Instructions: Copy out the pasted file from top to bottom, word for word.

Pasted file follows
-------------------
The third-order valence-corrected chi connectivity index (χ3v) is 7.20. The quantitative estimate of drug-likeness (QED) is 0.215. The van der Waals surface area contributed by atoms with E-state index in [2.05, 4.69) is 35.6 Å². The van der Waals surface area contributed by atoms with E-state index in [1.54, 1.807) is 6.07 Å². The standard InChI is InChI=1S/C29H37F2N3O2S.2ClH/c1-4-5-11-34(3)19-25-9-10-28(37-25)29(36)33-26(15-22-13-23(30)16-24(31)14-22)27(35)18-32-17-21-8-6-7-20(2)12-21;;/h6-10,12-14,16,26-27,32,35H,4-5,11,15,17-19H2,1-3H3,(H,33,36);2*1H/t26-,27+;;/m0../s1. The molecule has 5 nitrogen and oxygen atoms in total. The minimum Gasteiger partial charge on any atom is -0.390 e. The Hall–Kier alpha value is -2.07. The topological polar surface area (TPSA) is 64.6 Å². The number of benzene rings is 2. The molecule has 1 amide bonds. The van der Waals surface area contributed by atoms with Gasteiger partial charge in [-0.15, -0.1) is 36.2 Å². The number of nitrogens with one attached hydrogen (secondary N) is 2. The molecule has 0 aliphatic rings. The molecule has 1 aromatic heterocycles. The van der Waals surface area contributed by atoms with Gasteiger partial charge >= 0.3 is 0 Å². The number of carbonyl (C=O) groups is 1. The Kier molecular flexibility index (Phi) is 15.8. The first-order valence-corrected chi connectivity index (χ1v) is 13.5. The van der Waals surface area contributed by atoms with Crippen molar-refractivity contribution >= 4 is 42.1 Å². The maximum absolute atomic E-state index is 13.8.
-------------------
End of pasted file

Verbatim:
The third-order valence-corrected chi connectivity index (χ3v) is 7.20. The quantitative estimate of drug-likeness (QED) is 0.215. The van der Waals surface area contributed by atoms with E-state index in [2.05, 4.69) is 35.6 Å². The van der Waals surface area contributed by atoms with E-state index in [1.54, 1.807) is 6.07 Å². The standard InChI is InChI=1S/C29H37F2N3O2S.2ClH/c1-4-5-11-34(3)19-25-9-10-28(37-25)29(36)33-26(15-22-13-23(30)16-24(31)14-22)27(35)18-32-17-21-8-6-7-20(2)12-21;;/h6-10,12-14,16,26-27,32,35H,4-5,11,15,17-19H2,1-3H3,(H,33,36);2*1H/t26-,27+;;/m0../s1. The molecule has 5 nitrogen and oxygen atoms in total. The minimum Gasteiger partial charge on any atom is -0.390 e. The Hall–Kier alpha value is -2.07. The topological polar surface area (TPSA) is 64.6 Å². The number of benzene rings is 2. The molecule has 1 amide bonds. The van der Waals surface area contributed by atoms with Gasteiger partial charge in [-0.15, -0.1) is 36.2 Å². The number of nitrogens with one attached hydrogen (secondary N) is 2. The molecule has 0 aliphatic rings. The molecule has 1 aromatic heterocycles. The van der Waals surface area contributed by atoms with Gasteiger partial charge >= 0.3 is 0 Å². The number of carbonyl (C=O) groups is 1. The Kier molecular flexibility index (Phi) is 15.8. The first-order valence-corrected chi connectivity index (χ1v) is 13.5. The van der Waals surface area contributed by atoms with Crippen molar-refractivity contribution >= 4 is 42.1 Å². The maximum absolute atomic E-state index is 13.8.